Presentation on theme: "Going Home Three boys and three girls were going to Florida. When they got on the bus, they were dreaming of golden beaches and the blue sea as the great."— Presentation transcript:
Three boys and three girls were going to Florida. When they got on the bus, they were dreaming of golden beaches and the blue sea as the great chill of New York disappeared behind them.
As the bus rumbled south, they began to notice Vingo. He sat in front of them, dressed in a plain, ill-fitting suit. He seldom moved, his dusty face masking his age. He chewed the inside of his lip a lot, frozen into some personal cocoon of silence.
Deep into the night, the bus pulled into a roadside restaurant, and everybody got off except Vingo. He sat rooted in his seat, and the young people began to wonder about him, trying to imagine his life:
Perhaps he was a sea captain, a runaway from his wife, an old soldier going home. When they went back to the bus, one of the girls sat beside him and introduced herself.
Were going to Florida, she said brightly. I hear its beautiful. It is, he said quietly, as if remembering something he had tried to forget.
Want some wine? she said. He thanked her and after a while, slowly and painfully, he told his story. He had been in jail in New York for the past four years, and now he was going home.
Are you married? I dont know. You dont know? she said.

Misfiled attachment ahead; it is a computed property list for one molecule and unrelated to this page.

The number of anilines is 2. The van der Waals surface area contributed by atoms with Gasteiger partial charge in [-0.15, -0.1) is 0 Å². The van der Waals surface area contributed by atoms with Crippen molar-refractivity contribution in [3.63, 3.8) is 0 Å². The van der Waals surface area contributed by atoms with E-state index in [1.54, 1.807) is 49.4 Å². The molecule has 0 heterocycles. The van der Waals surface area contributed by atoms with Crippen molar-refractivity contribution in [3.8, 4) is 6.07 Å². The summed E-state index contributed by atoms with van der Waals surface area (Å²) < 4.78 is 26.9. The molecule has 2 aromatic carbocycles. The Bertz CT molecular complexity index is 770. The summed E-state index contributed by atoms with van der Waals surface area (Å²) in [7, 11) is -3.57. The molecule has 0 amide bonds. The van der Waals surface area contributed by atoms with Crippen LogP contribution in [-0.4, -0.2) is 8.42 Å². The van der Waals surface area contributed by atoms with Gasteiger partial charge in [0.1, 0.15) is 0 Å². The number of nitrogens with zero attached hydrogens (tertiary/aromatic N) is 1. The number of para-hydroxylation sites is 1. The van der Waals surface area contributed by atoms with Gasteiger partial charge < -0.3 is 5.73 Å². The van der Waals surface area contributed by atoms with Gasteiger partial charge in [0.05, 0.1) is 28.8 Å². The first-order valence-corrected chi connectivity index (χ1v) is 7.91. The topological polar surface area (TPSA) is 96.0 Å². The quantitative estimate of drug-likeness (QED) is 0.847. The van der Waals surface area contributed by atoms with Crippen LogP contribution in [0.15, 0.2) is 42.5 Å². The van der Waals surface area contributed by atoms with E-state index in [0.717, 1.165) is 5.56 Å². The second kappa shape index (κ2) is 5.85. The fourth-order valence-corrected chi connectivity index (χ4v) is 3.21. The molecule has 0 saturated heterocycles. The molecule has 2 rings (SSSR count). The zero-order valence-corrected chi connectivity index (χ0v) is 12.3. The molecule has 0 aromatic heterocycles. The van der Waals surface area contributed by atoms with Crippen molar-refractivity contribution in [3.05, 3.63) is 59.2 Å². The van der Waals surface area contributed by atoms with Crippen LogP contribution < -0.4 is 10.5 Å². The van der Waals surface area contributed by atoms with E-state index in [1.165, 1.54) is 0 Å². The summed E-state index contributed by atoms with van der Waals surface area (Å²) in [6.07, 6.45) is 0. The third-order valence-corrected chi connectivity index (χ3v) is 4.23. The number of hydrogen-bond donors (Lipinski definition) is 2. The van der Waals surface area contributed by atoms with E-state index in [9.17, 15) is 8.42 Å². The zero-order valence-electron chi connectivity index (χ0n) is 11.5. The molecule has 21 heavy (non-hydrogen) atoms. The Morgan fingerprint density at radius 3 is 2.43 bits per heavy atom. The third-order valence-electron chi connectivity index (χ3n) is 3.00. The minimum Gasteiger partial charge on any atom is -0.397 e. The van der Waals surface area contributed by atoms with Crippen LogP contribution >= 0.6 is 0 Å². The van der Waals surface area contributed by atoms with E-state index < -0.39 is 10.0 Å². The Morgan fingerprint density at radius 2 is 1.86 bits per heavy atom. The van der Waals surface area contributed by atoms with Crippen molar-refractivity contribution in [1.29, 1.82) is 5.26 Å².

Well, when I was behind the bar, I wrote to my wife, he said. I told her that I was going to be away a long time, and that if she couldnt stand it, if the kids kept asking questions, if it hurt too much, well, she could just forget me.
Id understand. Get a new guy, I said shes a wonderful woman, really something and forget about me. I told her she didnt have to write me. And she didnt. Not for three and a half years.
And youre going home now, not knowing? Yeah, he said shyly. Well, last week, when I was sure the parole was coming through, I wrote her again.
I told her that if shed take me back, she should put a yellow handkerchief on the oak tree near our house, and Id get off and come home. If she didnt want me, forget it no handkerchief, and Id go on through. Wow, the girl said.
The young people took over window seats, waiting for the approach of the great oak tree. She told the others, and soon all of them were in it, caught up in the approach of Vingos hometown.
Vingo stopped looking, tightening his face, as if protecting himself from the strike of disappointment.
Then it was ten miles, and then five. Then, suddenly, all of the young people were up out of their seats, screaming and shouting and crying. All except Vingo.
Vingo sat there shocked, looking at the oak tree. It was covered with hundreds of yellow handkerchiefs, standing like a banner of welcome flying in the wind.
As the young people shouted, the old con rose from his seat and made his way to the front of the bus to go home. reprinted with permission from the January 1972 Readers Digest